By Cheryl Niemeier, Director of Knowledge & Research Services, Bose McKinney & Evans, LLP, and Michayla Sullivan, Knowledge & Research Services Specialist, Bose McKinney & Evans LLP
A mere thirty to forty years ago, albeit light years ago in terms of technology, most law firm libraries were converting from card catalogs to online catalogs. The records contained in those old online catalogs were largely bibliographic records for print titles. However, the balance of records in today’s online catalogs has shifted to primarily records for electronic titles. Due to this change, many law libraries may be contemplating upgrading to next-generation online catalog systems. Doing so entails several considerations and steps.
Initial questions to consider
- Does it offer an easy conversion process for getting the records in the old system exported to the new catalog?
- Will it help speed up and simplify essential albeit mundane tasks such as serials check-in, managing routing lists, etc.?
- Does it allow for unstructured (i.e. non-MARC) records in digitized document collections?
- Does the OPAC offer the ability for attorneys to add and remove themselves to routing lists for current awareness titles?Can the
- Do you have sufficient staff to catalog and add records for online titles in Westlaw, LexisNexis, BloombergLaw, etc.?
- If not, can the budget handle buying MARC records from a catalog record provider such as Cassidy Cataloging?
- Alternatively, does the legal publisher/vendor supply MARC records for free or a nominal cost?
- How much are you able to pay for a new platform?
Once you’ve made the decision to upgrade, what’s next? First and foremost, survey the landscape of online catalog vendors and what their systems offer. Vendor exhibit halls at professional association meetings are great places to meet a large number of providers in a short period of time. While there it’s also an excellent time to talk to your professional peers about what online systems their firm libraries use. If you can’t attend an association meeting, consider surveying colleagues on professional listservs regarding what system they use and then peruse those vendors websites and call them directly.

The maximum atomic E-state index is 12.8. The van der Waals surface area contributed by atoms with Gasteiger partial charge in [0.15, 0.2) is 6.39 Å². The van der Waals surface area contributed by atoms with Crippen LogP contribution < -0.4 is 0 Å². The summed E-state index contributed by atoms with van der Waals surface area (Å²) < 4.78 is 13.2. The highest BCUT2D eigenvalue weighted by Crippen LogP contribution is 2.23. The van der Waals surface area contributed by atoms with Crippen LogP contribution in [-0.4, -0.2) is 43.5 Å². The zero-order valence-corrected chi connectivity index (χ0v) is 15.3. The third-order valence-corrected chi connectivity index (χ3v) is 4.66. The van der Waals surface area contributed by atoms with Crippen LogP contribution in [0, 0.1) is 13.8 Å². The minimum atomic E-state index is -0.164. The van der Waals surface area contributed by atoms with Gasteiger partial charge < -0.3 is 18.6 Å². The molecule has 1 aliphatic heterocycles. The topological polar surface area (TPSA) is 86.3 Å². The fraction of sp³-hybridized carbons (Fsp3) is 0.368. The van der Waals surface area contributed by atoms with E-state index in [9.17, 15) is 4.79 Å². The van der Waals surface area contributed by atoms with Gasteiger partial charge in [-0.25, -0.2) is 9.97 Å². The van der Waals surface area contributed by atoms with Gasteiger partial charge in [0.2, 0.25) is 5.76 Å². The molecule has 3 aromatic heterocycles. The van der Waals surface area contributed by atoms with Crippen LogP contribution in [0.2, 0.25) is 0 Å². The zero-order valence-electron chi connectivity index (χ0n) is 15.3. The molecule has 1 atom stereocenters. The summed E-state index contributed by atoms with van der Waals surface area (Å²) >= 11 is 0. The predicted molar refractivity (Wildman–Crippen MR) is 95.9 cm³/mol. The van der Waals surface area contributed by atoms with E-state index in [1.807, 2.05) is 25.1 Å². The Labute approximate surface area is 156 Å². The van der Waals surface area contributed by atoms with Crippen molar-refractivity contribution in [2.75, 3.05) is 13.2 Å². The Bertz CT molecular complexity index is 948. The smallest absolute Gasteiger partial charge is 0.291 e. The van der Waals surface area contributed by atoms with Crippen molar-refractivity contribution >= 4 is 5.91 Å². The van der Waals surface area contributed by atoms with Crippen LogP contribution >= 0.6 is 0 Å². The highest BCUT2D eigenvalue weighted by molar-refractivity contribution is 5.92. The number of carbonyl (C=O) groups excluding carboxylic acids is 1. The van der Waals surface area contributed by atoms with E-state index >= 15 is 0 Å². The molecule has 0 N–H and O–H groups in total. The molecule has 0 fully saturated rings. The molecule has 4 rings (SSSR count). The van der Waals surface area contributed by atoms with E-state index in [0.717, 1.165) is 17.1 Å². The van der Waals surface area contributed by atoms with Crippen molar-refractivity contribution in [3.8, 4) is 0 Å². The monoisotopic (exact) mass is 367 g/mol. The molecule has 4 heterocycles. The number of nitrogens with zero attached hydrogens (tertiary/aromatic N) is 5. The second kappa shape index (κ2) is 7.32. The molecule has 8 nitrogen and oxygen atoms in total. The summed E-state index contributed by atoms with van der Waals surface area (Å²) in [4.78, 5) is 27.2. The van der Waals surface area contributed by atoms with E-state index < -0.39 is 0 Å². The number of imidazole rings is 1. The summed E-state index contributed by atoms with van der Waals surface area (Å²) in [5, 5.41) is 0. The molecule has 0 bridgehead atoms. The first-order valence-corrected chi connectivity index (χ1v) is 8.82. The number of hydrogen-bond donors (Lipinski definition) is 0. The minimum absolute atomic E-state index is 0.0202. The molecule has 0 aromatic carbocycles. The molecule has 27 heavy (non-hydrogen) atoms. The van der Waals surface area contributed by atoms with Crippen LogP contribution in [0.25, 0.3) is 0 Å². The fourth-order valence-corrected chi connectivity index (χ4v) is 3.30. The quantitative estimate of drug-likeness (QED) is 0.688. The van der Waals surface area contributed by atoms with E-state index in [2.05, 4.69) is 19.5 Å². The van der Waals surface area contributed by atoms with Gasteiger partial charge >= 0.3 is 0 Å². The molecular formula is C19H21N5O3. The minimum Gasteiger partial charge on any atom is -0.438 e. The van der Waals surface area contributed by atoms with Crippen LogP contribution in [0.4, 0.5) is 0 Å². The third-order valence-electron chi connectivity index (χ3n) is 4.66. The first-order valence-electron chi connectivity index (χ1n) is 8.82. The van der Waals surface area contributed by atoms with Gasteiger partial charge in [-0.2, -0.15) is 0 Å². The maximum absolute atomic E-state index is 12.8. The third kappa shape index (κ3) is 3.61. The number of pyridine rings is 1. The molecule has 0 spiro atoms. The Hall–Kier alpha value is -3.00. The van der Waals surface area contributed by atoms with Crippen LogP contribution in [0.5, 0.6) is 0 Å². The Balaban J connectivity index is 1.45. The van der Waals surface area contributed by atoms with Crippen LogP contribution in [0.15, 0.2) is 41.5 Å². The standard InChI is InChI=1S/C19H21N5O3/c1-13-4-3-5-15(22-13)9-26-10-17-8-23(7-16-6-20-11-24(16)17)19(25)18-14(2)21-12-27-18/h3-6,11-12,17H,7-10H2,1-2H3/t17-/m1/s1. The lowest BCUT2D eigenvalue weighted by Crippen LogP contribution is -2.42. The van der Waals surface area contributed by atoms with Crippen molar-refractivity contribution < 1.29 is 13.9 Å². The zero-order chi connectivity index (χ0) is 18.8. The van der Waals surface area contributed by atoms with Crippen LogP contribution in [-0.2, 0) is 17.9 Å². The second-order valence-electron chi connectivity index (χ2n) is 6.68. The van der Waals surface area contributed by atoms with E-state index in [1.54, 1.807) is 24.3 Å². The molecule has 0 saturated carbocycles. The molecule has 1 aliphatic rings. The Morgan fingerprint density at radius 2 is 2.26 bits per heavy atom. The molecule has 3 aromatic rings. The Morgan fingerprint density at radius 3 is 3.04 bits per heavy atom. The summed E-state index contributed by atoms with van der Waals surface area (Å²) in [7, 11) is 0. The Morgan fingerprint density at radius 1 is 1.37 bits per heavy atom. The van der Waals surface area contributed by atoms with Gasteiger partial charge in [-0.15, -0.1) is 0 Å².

An important concern in any new purchase is the cost of the product. If you are looking to upgrade from a car like a Ford Pinto, you don’t have to buy a Rolls Royce. The same holds true for online catalogs! There are some great next-generation products out there that might seem less flashy than their more expensive counterparts, but nonetheless will likely be a big improvement over your current system. However, if you are looking at less expensive platforms, you may have to compromise when it comes to features and quality. In library catalog systems, examples of this trade-off might be:
- Help and support are limited.
- Product changes and upgrades may be introduced at an exceedingly slow pace.
- Search functionality, while decent, may not be as efficient as that of more expensive products.
Once you’ve surveyed the landscape, narrow your choices to two or three systems and schedule demonstrations with the sales representative. Be sure to include appropriate staff members in the presentations and ask questions of the representative, and definitely get feedback from your staff on their thoughts regarding the choices. Examples of important questions to ask during the demonstrations include the following:
- How is migration of old records to the new system accomplished? Are you definitely able to bulk import records from your current catalog system?
- What kind of support do you have? Help guides? Videos? Live Chat? Phone support?
- Can OPAC interface be customized? What level of expertise is needed to design and implement it?
- What level of interaction can our patrons have with the OPAC?
- Can you show an example of the exact process for adding a new record? How efficient is the cataloging process?
- Can you show an example of how the system handles serials routing?
Finally, request references from the vendor and be sure to call or email those references for their feedback on their experience with the product including prepared pertinent questions that may have arisen in the demonstration sessions and the follow-up discussions with staff. Also consider surveying colleagues on professional listservs regarding their specific experiences with your potential systems and vendors.
Next up? Be on the lookout for part 2 of this post which will focus on the essential steps in the implementation process.